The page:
For more information how to set up VMware SRM with HDS storage arrays take a look at the deployment guide here that HDS created. It’s a document that explains in detail how to setup your HDS storage array and HDS Storage Replicatoin Adapter (SRA) for the creation of your SRM environment.

For more information on HDS with VMware look at this resource page.

vSphere management GOing to the cloud?

Last week VMware launches its new product: VMware Go. This is a product that is specifically targeted at the SMB market. A clever move by VMware to expand its market share of virtualization in the SMB segment. VMware already is the market leader in virtualization when it comes to enterprise companies. But in the SMB segment has competitors like Microsoft’s Hyper-V, Citrix XenServer or RedHats KVM.

Not only cost is a factor that stops SMB companies from entering the path of virtualization. Also the lack of resources and knowledge about virtualization is something most SMB companies don’t have.  With Go VMware  tries to simplify the proces of virtualization. It provides a management interface to VMware ESXi from the Go cloud.

Eric Sloof over at NTPRO.NL points to a YouTube video where Dave McCrory, founder and CTO of Hyper9, explains how VMware Go works.

The picture above shows the same explanation of VMware Go as Dave McCrory gives in his video. What shows is that management takes place, through a web interface,  from the workstation where the administrator is located. Everything will be managed from the VMware Go cloud. The ESXi hosts are connected to the Go cloud by installing a proxy admin desktop. This desktop will service the Go cloud a management interface for the ESXi host.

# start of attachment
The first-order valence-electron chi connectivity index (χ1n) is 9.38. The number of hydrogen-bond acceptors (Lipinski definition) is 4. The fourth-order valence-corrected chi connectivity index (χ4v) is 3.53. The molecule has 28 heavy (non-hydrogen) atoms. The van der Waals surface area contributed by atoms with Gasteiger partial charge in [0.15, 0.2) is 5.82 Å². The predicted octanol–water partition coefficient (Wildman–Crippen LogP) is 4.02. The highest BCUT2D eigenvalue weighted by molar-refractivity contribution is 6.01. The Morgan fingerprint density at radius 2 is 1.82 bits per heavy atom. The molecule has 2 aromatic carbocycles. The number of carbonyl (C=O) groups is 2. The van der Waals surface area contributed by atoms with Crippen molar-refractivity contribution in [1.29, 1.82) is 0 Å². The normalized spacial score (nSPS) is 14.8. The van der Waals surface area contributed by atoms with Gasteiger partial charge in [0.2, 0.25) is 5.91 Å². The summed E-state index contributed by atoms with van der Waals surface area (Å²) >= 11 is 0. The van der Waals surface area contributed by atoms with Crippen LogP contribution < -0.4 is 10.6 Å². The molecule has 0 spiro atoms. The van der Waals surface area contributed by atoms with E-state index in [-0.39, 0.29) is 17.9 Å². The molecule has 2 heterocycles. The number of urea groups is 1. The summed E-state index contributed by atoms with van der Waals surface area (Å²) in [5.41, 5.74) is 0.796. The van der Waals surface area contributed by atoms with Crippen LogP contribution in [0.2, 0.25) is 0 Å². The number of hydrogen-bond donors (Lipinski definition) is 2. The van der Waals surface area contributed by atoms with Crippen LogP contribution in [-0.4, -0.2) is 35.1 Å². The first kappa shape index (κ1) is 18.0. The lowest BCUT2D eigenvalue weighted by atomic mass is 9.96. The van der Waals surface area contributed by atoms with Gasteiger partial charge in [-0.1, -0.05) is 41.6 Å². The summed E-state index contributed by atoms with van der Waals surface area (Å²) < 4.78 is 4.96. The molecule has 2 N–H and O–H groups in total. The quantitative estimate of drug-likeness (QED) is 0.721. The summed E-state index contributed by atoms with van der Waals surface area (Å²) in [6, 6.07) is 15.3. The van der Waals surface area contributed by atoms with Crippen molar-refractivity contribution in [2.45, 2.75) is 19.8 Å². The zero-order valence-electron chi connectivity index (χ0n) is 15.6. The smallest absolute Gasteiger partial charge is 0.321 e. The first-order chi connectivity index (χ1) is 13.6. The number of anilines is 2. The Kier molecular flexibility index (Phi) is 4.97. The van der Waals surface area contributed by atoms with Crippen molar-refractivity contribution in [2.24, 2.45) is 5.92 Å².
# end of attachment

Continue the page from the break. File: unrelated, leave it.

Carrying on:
This is a rather new concept of managing servers. Normally a client-server management model is applied to this kind of infrastructure services. VMware vCenter, the current management tool for vSphere infrastructures, is an example of a this type of management model.

The question is : Is this the first of step into moving vSphere management into the cloud?

This may seem like a far fetched idea, but is it? We are now living in the world of cloud computing. Lets look at the same picture as above, but introduce the vCloud concept into this equation.

Here you can see the same concept as the picture above. The proxy desktop has been replaced by an VMware Go Proxy appliance which is for managing the ESXi host in you (local) private vSphere cloud. There is a connection between the Private vSphere cloud and the vCloud(s) provided the various VMware hosting partners. All this can be managed from a central point : the VMware Go cloud.